Thumb Fire

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The great Thumb Fire took place on September 5, 1881, in the Thumb area of Michigan in the United States. The fire, which burned over a million acres (4,000 km²) in less than a day, was the consequence of drought, hurricane-force winds, heat, the after-effects of the Port Huron Fire of 1871, and the ecological damage wrought by the era's logging techniques.

The blaze, also called the Great Thumb Fire, the Great Forest Fire of 1881 and the Huron Fire, killed 282 people in Sanilac, Lapeer, Tuscola and Huron counties. The damage estimate was $2,347,000[1] (which is $57,355,824 adjusted for inflation).

The fire sent enough soot and ash up into the atmosphere that sunlight was partially obscured at many locations on the East Coast of the United States. In New England cities, the sky appeared yellow and projected a strange luminosity onto buildings and vegetation. Twilight appeared at 12 noon. September 6, 1881 immediately became known as Yellow Tuesday or Yellow Day due to the ominous nature of this atmospheric event.[2]

History[edit]

The summer of 1881 had been extremely hot, and the Thumb had virtually no rain during July and August. There were forest fires beginning in mid-August, and on August 31, a fire started in northern Lapeer County. It destroyed several buildings in Sandusky and Deckerville in nearby Sanilac County. On Monday, September 5, the town of Bad Axe, in Huron County, burst into flames. Winds spread the fire to Huron City and Grindstone City. The fire continued to spread through Tuesday and Wednesday, September 6 and 7, consuming most of Huron, Tuscola, Sanilac and Lapeer counties.[3]

Relief aid[edit]

In 1881 Clara Barton, at the age of 60, founded the American Red Cross. The organization's first official disaster relief operation was its response to the Michigan "Thumb Fire" of 1881. The Red Cross provided money, clothes and household items.[4] The fire caused more than 14,000 people to be dependent on public aid. It also destroyed over 2000 barns, dwellings, and schools.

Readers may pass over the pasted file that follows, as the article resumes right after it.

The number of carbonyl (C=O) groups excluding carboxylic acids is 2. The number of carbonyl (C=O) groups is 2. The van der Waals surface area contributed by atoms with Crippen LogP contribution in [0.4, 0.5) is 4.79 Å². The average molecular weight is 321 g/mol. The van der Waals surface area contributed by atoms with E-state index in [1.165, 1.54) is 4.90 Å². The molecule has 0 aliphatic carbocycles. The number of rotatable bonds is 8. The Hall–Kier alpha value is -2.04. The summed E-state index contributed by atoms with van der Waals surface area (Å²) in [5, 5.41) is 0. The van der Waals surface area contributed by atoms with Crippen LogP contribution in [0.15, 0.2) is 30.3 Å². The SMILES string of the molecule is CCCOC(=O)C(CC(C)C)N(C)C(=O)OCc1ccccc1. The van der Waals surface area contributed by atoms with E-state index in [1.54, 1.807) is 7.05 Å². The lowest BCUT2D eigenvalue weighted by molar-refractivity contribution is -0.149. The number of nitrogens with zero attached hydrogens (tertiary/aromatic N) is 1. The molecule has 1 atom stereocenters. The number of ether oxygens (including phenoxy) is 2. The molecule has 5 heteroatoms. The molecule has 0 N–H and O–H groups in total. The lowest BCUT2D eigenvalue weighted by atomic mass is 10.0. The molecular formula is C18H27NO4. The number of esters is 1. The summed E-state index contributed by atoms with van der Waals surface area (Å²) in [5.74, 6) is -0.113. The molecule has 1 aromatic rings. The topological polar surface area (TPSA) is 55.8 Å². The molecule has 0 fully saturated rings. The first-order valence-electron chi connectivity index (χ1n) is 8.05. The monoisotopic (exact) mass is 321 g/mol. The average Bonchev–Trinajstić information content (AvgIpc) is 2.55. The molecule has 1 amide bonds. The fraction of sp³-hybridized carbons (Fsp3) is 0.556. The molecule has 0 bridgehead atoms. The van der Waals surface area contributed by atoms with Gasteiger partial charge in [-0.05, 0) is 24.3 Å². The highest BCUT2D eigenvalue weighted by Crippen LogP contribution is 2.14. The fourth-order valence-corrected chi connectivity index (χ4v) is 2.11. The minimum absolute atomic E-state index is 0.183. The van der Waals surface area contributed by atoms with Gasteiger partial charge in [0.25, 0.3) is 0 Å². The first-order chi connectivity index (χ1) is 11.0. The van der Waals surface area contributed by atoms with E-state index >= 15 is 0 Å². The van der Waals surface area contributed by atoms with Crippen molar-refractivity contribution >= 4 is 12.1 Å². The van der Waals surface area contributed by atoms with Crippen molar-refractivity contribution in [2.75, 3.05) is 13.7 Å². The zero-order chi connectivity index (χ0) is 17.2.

Fire protection[edit]

After the fires of 1881, people started to organize firefighting plans. By the 1900s the timber barons were suffering huge losses due to forest fires, so they developed the Northern Forest and Protection Association to manage forest fires in Michigan; it was later superseded by the US Forest Service.[5] However, the Ford Motor Company, which owned large areas of forest, had already established serious conservation and cleanup methods, along with maintaining their own fire watchtowers and timber patrols, in order to discover fires soon after their starts.[5] Firefighting started with man vs. nature; fires would erupt and burn until they ran out of fuel sources or were extinguished by rain. The early settlers used bucket brigades to protect their houses and barns, but they were no match for the raging fires. It was not until 1917 that Michigan purchased its first tractor for firefighting. The first fire truck was developed in the early 1930s, leading to contemporary firefighting practices. l

See also[edit]

References[edit]

  1. ^ Nesbit, Joanne. “Michigan History Series”. U-M News and Information Services.Aug. 29, 1996. Oct. 10, 2007 <E-mail:mjnesbit@umich.edu>
  2. ^ Yellow Day at CelebrateBoston.com
  3. ^ Moore, Charles (1915). History of Michigan, Vol. I, pp. 525-28. The Lewis Publishing Company.
  4. ^ Clara Barton: Founder of the American Red Cross. Retrieved 2011-01-30.
  5. ^ a b Sodders, Betty (1997). Michigan on Fire, pp. 239-40. Thunder Bay Press.

Sources[edit]

  • “Clara Barton: Founder of the American Red Cross”. American Red Cross Museum. Oct. 12, 2007 <http://www.redcross.org/museum/history/ClaraBarton.asp>
  • Nesbit, Joanne. “Michigan History Series”. U-M News and Information Services.Aug. 29, 1996. Oct. 10, 2007 <E-mail:mjnesbit@umich.edu>
  • Sodders, Betty (1997). Michigan on Fire. Thunder Bay Press.

External links[edit]

Coordinates: 43°48′N 83°00′W / 43.8°N 83.0°W / 43.8; -83.0